Protecting Confidential Information under the Copyright Act?

In the present case, the Court had the option to analyse whether the plaintiff’s confidential information could be protected as per the Indian Contracts Act, 1872 or whether their client information kept in databases can be construed as copyrightable material under the Copyright Act, 1957. In  Richard Brady v. Chemical Process Equipment Pvt. Ltd., the Delhi High Court has implicitly noted that the protection of confidential information from being infringed can be done so by considering the client data as copyrightable material under the Copyright Act, 1957. The statement given below implies the same.

“It is claimed that the reports of the plaintiff and each element thereof are original work of the copyright and contain plaintiff’s trade secrets and confidential information. The actions of the defendants have resulted in infringement of plaintiff’s copyright.” (¶31)

This stance was also maintained in Indian Explosives Pvt. Ltd. v. Ideal Detonators Pvt. Ltd. and Ors., where the Calcutta High Court protected the confidential information of the plaintiff within the purview of the Copyright law itself and passed an order restraining the respondents from disclosing that information. 

Therefore, it may not come off as surprising that the court, in the present case, too, followed suit. However, what should be kept in mind is that while there are orders which state that confidential information can be protected within the Copyright law, it is still unclear whether a case for misappropriation of confidential data, particularly industrial espionage, can be established owing to the fact that the defendant’s employees were previously employed by the plaintiff as subject matter experts to conduct research on their behalf. Since case laws and empirical data regarding the theft of confidential information in the Indian context are very rare, there is not much clarity regarding the same. Therefore, it would have been prudent if the Court had passed an order discussing these aspects of disclosing confidential data.

The lack of a statute or legislation to govern the protection of confidential information in India implicitly shows that the common parlance of protecting confidential information and enforcing the rights with respect to the same is through the Indian Contract Act, 1872, the Copyright Act, 1957 or by remedies which are recognised in common law and equity. As analysed by Prashant Reddy in his paper, while India does have the basic legal framework to safeguard confidential information, it is crucial that the law is reformed to ensure that the codification process of protecting confidential information occurs effectively.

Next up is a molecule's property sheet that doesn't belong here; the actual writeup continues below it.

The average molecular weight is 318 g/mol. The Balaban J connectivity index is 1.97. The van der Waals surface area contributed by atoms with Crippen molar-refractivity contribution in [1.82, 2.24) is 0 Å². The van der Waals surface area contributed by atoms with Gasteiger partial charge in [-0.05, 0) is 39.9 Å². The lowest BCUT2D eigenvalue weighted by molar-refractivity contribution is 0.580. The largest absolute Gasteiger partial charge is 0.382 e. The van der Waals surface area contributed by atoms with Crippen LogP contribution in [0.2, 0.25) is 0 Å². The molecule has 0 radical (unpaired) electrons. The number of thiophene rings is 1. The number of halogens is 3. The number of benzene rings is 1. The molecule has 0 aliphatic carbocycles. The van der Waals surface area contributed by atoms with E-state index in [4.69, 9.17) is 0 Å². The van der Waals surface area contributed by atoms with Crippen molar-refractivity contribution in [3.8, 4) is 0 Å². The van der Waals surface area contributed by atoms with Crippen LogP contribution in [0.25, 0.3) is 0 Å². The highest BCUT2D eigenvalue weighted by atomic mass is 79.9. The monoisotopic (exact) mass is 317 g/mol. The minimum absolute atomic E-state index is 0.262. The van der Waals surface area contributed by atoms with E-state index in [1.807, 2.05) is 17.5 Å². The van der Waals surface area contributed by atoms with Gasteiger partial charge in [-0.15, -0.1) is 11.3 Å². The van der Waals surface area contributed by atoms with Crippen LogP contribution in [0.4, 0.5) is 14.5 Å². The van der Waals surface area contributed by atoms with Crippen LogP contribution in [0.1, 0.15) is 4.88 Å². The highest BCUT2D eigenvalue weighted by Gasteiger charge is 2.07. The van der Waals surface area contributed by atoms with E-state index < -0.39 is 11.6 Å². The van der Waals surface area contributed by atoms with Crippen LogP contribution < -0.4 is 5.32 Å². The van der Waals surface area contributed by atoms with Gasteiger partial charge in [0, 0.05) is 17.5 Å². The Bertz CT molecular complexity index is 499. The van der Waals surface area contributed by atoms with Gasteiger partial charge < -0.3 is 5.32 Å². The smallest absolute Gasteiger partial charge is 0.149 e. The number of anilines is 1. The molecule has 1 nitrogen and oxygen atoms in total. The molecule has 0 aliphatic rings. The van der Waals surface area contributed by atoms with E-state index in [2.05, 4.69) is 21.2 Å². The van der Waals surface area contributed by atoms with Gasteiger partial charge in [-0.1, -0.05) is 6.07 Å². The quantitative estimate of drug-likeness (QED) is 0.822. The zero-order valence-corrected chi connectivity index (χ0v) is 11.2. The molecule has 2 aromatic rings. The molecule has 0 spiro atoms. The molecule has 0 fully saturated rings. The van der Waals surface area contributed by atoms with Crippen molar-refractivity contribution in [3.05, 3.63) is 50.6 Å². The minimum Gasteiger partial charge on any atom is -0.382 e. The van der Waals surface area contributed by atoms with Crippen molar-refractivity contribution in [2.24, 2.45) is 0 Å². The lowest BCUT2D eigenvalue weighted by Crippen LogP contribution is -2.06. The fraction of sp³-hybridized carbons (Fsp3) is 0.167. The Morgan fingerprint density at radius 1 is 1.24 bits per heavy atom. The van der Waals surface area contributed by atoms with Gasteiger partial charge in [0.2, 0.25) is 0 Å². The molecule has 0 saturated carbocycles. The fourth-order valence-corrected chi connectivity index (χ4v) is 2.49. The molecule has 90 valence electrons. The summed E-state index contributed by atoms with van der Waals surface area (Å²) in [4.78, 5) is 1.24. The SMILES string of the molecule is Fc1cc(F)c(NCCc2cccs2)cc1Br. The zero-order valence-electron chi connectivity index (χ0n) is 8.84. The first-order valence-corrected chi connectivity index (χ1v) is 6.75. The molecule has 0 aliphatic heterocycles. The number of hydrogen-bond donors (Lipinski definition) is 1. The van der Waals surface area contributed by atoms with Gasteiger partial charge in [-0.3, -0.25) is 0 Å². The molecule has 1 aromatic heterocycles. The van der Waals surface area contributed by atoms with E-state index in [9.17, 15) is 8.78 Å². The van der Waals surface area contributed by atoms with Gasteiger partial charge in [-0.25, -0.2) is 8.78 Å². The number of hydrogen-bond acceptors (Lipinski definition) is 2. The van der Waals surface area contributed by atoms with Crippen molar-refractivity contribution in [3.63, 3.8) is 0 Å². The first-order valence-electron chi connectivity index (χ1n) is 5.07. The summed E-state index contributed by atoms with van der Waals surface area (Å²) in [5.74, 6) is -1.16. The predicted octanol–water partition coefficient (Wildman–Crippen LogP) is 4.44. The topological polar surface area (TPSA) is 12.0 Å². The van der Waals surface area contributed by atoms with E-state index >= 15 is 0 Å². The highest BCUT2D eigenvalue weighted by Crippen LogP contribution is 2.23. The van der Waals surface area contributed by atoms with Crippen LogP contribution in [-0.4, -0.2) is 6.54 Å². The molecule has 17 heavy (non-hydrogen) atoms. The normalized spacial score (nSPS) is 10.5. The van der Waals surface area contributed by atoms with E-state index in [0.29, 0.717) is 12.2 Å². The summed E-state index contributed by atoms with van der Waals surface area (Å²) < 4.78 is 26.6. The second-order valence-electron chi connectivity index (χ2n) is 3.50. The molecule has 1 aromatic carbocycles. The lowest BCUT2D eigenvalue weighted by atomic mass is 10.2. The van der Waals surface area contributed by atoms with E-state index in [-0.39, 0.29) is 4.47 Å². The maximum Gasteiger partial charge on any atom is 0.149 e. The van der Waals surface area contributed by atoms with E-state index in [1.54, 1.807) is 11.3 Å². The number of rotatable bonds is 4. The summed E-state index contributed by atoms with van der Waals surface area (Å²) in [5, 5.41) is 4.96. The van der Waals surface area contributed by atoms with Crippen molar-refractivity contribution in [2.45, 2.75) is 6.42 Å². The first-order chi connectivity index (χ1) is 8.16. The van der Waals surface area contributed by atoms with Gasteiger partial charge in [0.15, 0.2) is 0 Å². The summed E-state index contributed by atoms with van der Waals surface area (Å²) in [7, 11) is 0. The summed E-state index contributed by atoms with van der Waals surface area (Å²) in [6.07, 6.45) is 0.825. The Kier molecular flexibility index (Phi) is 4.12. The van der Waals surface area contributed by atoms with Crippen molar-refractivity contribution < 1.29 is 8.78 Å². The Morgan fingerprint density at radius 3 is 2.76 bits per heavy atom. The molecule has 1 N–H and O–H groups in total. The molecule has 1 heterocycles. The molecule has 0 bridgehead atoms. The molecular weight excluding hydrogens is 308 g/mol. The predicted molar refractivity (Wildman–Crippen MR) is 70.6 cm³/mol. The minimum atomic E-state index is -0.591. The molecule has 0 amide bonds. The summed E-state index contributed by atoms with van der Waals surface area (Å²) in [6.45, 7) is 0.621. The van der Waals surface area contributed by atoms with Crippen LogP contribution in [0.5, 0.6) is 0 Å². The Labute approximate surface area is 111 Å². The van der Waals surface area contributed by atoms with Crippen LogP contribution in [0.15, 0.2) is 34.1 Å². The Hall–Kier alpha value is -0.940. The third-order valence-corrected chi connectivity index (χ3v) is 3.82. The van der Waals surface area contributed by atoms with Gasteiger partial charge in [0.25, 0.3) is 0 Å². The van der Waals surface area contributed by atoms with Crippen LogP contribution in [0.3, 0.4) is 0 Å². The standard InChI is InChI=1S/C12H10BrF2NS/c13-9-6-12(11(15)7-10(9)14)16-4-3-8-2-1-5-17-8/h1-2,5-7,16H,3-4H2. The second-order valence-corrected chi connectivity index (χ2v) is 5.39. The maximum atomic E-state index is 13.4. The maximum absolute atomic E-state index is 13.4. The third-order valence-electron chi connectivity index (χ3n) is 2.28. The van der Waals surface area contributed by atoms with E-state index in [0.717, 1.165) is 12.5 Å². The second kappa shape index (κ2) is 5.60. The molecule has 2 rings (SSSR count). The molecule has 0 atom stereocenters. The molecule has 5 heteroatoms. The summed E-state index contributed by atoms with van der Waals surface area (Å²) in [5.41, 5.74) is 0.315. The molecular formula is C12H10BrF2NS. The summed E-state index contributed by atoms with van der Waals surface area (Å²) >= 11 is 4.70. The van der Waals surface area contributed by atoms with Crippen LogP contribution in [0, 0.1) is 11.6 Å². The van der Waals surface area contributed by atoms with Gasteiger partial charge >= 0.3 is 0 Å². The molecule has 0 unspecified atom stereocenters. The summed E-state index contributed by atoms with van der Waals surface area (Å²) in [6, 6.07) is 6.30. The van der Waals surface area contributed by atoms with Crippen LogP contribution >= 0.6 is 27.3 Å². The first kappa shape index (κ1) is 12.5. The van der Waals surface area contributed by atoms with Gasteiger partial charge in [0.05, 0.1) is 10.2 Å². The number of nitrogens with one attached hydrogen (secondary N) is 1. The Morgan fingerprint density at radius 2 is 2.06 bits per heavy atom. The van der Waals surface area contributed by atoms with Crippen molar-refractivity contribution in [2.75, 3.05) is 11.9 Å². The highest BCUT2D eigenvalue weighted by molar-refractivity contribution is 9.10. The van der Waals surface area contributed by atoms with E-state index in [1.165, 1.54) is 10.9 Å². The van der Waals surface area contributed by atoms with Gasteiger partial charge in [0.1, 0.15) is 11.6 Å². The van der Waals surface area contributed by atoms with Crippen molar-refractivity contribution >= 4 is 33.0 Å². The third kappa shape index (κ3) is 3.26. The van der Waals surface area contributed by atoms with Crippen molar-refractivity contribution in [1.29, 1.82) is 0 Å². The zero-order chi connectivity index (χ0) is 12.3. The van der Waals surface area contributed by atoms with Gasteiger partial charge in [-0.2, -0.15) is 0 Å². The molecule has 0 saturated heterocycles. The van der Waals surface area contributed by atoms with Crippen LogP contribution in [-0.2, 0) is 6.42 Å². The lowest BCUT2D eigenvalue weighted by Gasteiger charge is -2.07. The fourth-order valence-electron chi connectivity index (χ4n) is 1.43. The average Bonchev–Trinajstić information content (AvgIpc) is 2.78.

Rochem Separation Systems (India) Pvt. Ltd. v. Nirtech Private Limited & Ors.

While working on this post, I came across the order pronounced by the Bombay High Court on 30 March 2023 in the Rochem Separation Systems (India) Pvt. Ltd., wherein the court held that  “There has to be clear-cut, specific description and data with the Court pertaining to the information in which the plaintiff claims confidentiality. In the absence of such clear-cut information and material, furnished by the plaintiff before the Court, there would be no basis for examining the allegations leveled against the defendants” owing to the fact that the plaintiff had not placed on record the specifics of the confidentiality before the Court. In this case, the Bombay High Court also referred to Zee Telefilms Ltd. and Ors. v. Sundial Communications Pvt. Ltd. and Ors., and Narendra Mohan Singh and Ors. v. Ketan Mehta and Ors., and laid down that the procedure adopted by the Courts of providing the “information in sealed covers with material particulars” is mandatory and would not amount to the diluting of the information since it would check the veracity of the claims made by the plaintiff thereby adding an interesting twist to the enforcement of the breach of confidentiality claims.

In the Markets case, it is not established that the reports of the plaintiffs have been copied by the defendant, and the Court seems to have merely relied on the claims made by the Plaintiff. Additionally, since there was an alleged breach of confidential information, the Court could have asked the plaintiff to place on record the confidential information before it in order to determine the veracity of the claims made by the plaintiff as was done in the Rochem case and others including Forbes Marshall Pvt. Ltd. v. Steam Equipments Private Ltd. and Ors. and Credit Suisse Services (India) Pvt. Ltd. v. Nisheet Singh. Without this, the Court may not be able to provide a well-reasoned analysis of the breach of confidentiality claims.

If any readers know about more cases that could provide some guidance in this discussion, please let us know in the comments below!